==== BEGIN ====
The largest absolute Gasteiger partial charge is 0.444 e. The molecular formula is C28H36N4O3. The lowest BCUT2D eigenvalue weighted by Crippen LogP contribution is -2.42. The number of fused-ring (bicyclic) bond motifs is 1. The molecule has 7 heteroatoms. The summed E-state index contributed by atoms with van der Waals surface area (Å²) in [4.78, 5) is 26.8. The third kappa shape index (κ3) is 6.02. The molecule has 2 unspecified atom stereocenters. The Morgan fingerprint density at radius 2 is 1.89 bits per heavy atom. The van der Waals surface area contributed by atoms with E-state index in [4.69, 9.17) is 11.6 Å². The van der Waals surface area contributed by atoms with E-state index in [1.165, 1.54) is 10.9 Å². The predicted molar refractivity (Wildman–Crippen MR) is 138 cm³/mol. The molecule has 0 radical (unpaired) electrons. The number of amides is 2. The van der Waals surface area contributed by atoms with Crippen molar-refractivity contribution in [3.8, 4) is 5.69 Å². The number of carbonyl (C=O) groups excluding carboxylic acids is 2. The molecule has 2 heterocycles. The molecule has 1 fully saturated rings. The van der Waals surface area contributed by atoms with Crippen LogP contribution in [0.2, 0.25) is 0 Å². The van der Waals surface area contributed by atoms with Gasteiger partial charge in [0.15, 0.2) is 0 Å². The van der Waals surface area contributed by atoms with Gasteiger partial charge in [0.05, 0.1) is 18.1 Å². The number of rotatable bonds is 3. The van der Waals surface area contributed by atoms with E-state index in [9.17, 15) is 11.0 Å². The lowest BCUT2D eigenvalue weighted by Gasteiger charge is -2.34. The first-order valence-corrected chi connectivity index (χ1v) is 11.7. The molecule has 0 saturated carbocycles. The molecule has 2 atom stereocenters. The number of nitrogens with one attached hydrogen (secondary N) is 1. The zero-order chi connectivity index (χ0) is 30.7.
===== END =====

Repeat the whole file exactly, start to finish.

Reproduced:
The largest absolute Gasteiger partial charge is 0.444 e. The molecular formula is C28H36N4O3. The lowest BCUT2D eigenvalue weighted by Crippen LogP contribution is -2.42. The number of fused-ring (bicyclic) bond motifs is 1. The molecule has 7 heteroatoms. The summed E-state index contributed by atoms with van der Waals surface area (Å²) in [4.78, 5) is 26.8. The third kappa shape index (κ3) is 6.02. The molecule has 2 unspecified atom stereocenters. The Morgan fingerprint density at radius 2 is 1.89 bits per heavy atom. The van der Waals surface area contributed by atoms with E-state index in [4.69, 9.17) is 11.6 Å². The van der Waals surface area contributed by atoms with E-state index in [1.165, 1.54) is 10.9 Å². The predicted molar refractivity (Wildman–Crippen MR) is 138 cm³/mol. The molecule has 0 radical (unpaired) electrons. The number of amides is 2. The van der Waals surface area contributed by atoms with Crippen molar-refractivity contribution in [3.8, 4) is 5.69 Å². The number of carbonyl (C=O) groups excluding carboxylic acids is 2. The molecule has 2 heterocycles. The molecule has 1 fully saturated rings. The van der Waals surface area contributed by atoms with Crippen LogP contribution in [0.2, 0.25) is 0 Å². The van der Waals surface area contributed by atoms with Gasteiger partial charge in [0.15, 0.2) is 0 Å². The van der Waals surface area contributed by atoms with Gasteiger partial charge in [0.05, 0.1) is 18.1 Å². The number of rotatable bonds is 3. The van der Waals surface area contributed by atoms with E-state index in [9.17, 15) is 11.0 Å². The lowest BCUT2D eigenvalue weighted by Gasteiger charge is -2.34. The first-order valence-corrected chi connectivity index (χ1v) is 11.7. The molecule has 0 saturated carbocycles. The molecule has 2 atom stereocenters. The number of nitrogens with one attached hydrogen (secondary N) is 1. The zero-order chi connectivity index (χ0) is 30.7.